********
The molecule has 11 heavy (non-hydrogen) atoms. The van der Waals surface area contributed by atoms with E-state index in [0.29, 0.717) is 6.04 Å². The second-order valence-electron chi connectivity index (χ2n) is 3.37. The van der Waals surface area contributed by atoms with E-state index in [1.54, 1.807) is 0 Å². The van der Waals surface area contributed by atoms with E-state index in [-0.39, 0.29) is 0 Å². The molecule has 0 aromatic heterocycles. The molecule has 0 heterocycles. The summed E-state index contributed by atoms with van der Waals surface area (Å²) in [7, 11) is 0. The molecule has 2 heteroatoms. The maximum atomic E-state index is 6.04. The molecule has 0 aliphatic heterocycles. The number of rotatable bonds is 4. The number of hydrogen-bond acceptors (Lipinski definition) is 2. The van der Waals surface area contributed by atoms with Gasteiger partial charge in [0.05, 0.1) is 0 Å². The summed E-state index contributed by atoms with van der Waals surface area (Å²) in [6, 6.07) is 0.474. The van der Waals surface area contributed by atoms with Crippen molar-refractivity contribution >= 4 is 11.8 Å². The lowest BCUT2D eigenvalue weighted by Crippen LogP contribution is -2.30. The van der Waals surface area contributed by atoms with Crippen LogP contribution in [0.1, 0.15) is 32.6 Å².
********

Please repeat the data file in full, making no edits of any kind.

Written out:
The molecule has 11 heavy (non-hydrogen) atoms. The van der Waals surface area contributed by atoms with E-state index in [0.29, 0.717) is 6.04 Å². The second-order valence-electron chi connectivity index (χ2n) is 3.37. The van der Waals surface area contributed by atoms with E-state index in [1.54, 1.807) is 0 Å². The van der Waals surface area contributed by atoms with E-state index in [-0.39, 0.29) is 0 Å². The molecule has 0 aromatic heterocycles. The molecule has 0 heterocycles. The summed E-state index contributed by atoms with van der Waals surface area (Å²) in [7, 11) is 0. The molecule has 2 heteroatoms. The maximum atomic E-state index is 6.04. The molecule has 0 aliphatic heterocycles. The number of rotatable bonds is 4. The number of hydrogen-bond acceptors (Lipinski definition) is 2. The van der Waals surface area contributed by atoms with Gasteiger partial charge in [0.05, 0.1) is 0 Å². The summed E-state index contributed by atoms with van der Waals surface area (Å²) in [6, 6.07) is 0.474. The van der Waals surface area contributed by atoms with Crippen molar-refractivity contribution >= 4 is 11.8 Å². The lowest BCUT2D eigenvalue weighted by Crippen LogP contribution is -2.30. The van der Waals surface area contributed by atoms with Crippen LogP contribution in [0.1, 0.15) is 32.6 Å².